Earlier this month, the German Greens unveiled an election poster designed to reassure voters who might be wary of their environmental radicalism. “Economy and climate without crisis”, went its slogan, suggesting that ambitious carbon reduction targets could be met without undue pain for jobs and industry. Days later, ecological crisis struck, in the form of the devastating floods that have overwhelmed western Germany, and parts of Belgium and the Netherlands. More than 190 people are so far known to have died, following flooding of an intensity and scale that has shocked scientists. The record levels of rain in north-west Europe followed record-breaking heat in the Americas. Extreme weather events are becoming the new normal, as climate models have long predicted. But some of the recent spikes have outstripped scientific predictions. The eventual impact of the floods on Germany’s September election remains to be seen. But this disaster, which the country’s main political parties have broadly agreed was related to global warming, has thrust the climate crisis to the forefront of the campaign. On Sunday, Angela Merkel, who is standing down as chancellor, insisted that Germany needed to “up the pace in the fight against climate change”. The Greens have so far failed to seize the moment to make the case for a step change in levels of green investment in Germany, and at EU level. Meanwhile, the CDU’s manifesto, published last month, shows little sign of the economic radicalism necessary to deal with the climate emergency. As well as learning to cope and adjust to extreme weather events linked to global heating, there is a need to treat them as a warning of even worse to come if the world does not properly invest in a green future. In the autumn, Germany has an opportunity to give a lead.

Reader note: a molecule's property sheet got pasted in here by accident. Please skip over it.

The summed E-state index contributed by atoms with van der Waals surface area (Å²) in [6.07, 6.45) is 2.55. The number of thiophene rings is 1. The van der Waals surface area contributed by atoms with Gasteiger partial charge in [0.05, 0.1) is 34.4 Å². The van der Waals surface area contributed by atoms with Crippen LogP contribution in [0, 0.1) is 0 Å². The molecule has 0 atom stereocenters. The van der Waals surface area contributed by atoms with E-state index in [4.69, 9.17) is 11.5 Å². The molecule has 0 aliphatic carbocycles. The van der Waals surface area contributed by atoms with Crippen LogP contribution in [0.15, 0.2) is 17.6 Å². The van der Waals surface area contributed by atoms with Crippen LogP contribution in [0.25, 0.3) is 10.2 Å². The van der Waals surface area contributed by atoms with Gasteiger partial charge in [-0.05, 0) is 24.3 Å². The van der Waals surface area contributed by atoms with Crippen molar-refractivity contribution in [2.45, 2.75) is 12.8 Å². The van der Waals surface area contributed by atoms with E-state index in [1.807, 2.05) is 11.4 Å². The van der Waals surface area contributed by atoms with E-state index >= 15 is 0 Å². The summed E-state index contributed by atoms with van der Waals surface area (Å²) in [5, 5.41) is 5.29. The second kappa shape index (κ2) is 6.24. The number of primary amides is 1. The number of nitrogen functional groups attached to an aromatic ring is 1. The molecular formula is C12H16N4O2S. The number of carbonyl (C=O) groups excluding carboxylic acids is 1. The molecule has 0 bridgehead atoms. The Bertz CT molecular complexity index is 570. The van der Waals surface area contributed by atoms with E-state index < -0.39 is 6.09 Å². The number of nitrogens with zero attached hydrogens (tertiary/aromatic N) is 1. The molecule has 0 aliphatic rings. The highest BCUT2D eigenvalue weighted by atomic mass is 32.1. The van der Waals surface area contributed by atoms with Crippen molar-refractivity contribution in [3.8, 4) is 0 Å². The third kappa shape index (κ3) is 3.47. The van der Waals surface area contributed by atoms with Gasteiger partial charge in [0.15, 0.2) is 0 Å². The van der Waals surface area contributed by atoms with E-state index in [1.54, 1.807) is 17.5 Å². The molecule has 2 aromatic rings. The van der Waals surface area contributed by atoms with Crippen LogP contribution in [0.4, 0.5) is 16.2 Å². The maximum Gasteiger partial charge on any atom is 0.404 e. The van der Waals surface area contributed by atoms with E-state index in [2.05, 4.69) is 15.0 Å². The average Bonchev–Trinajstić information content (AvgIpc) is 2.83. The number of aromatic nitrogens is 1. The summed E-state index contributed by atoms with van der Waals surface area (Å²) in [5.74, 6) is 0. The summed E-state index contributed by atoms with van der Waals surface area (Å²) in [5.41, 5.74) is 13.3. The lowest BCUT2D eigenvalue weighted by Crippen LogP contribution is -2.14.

Guardian 19th July 2021 read more »
The impact of floods in western Europe represents a “monumental failure” that “should have been avoided,” a scientist has said. Germany, Belgium and other western European nations have suffered severe flooding leading to widespread destruction and devastation. The death toll from the floods topped 180 on Sunday. Some 157 people were confirmed dead in Germany and 31 died in Belgium. Professor Hannah Cloke OBE, Professor of Hydrology at the University of Reading, has said the destruction “should have been avoided” after forecasters issued alerts prior to the floods.
Independent 19th July 2021 read more »